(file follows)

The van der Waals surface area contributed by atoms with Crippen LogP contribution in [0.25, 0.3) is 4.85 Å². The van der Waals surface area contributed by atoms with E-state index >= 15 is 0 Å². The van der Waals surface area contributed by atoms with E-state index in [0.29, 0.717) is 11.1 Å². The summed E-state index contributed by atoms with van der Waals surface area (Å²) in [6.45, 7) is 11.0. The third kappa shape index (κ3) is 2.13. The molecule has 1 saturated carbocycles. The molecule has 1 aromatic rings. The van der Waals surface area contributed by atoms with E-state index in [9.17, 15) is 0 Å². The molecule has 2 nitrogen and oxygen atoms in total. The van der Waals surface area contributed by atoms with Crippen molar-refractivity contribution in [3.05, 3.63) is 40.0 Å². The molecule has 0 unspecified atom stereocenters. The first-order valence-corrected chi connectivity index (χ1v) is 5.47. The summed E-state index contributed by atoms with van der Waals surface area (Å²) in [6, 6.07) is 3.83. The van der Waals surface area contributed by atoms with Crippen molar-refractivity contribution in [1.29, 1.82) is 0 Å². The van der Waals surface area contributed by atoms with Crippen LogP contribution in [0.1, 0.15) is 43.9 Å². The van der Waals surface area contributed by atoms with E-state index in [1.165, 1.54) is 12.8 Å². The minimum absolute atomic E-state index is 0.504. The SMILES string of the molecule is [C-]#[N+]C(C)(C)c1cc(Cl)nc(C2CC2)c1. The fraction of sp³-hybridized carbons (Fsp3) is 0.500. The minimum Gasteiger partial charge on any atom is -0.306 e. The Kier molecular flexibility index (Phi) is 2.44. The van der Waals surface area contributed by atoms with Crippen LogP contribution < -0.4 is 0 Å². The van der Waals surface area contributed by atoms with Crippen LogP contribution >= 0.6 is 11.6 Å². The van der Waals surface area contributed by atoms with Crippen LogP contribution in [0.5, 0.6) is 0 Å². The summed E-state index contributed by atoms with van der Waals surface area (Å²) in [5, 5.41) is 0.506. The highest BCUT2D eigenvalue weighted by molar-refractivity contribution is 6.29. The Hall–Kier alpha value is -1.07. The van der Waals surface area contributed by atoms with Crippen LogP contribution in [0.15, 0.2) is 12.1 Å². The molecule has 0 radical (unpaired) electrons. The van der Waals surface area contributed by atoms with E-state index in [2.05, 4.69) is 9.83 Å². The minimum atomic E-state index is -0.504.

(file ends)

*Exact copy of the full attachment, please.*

The van der Waals surface area contributed by atoms with Crippen LogP contribution in [0.25, 0.3) is 4.85 Å². The van der Waals surface area contributed by atoms with E-state index >= 15 is 0 Å². The van der Waals surface area contributed by atoms with E-state index in [0.29, 0.717) is 11.1 Å². The summed E-state index contributed by atoms with van der Waals surface area (Å²) in [6.45, 7) is 11.0. The third kappa shape index (κ3) is 2.13. The molecule has 1 saturated carbocycles. The molecule has 1 aromatic rings. The van der Waals surface area contributed by atoms with E-state index in [9.17, 15) is 0 Å². The molecule has 2 nitrogen and oxygen atoms in total. The van der Waals surface area contributed by atoms with Crippen molar-refractivity contribution in [3.05, 3.63) is 40.0 Å². The molecule has 0 unspecified atom stereocenters. The first-order valence-corrected chi connectivity index (χ1v) is 5.47. The summed E-state index contributed by atoms with van der Waals surface area (Å²) in [6, 6.07) is 3.83. The van der Waals surface area contributed by atoms with Crippen molar-refractivity contribution in [1.29, 1.82) is 0 Å². The van der Waals surface area contributed by atoms with Crippen LogP contribution in [0.1, 0.15) is 43.9 Å². The van der Waals surface area contributed by atoms with E-state index in [1.165, 1.54) is 12.8 Å². The minimum absolute atomic E-state index is 0.504. The SMILES string of the molecule is [C-]#[N+]C(C)(C)c1cc(Cl)nc(C2CC2)c1. The fraction of sp³-hybridized carbons (Fsp3) is 0.500. The minimum Gasteiger partial charge on any atom is -0.306 e. The Kier molecular flexibility index (Phi) is 2.44. The van der Waals surface area contributed by atoms with Crippen LogP contribution < -0.4 is 0 Å². The van der Waals surface area contributed by atoms with Crippen LogP contribution >= 0.6 is 11.6 Å². The van der Waals surface area contributed by atoms with Crippen LogP contribution in [0.5, 0.6) is 0 Å². The summed E-state index contributed by atoms with van der Waals surface area (Å²) in [5, 5.41) is 0.506. The highest BCUT2D eigenvalue weighted by molar-refractivity contribution is 6.29. The Hall–Kier alpha value is -1.07. The van der Waals surface area contributed by atoms with Crippen LogP contribution in [0.15, 0.2) is 12.1 Å². The molecule has 0 radical (unpaired) electrons. The van der Waals surface area contributed by atoms with E-state index in [2.05, 4.69) is 9.83 Å². The minimum atomic E-state index is -0.504.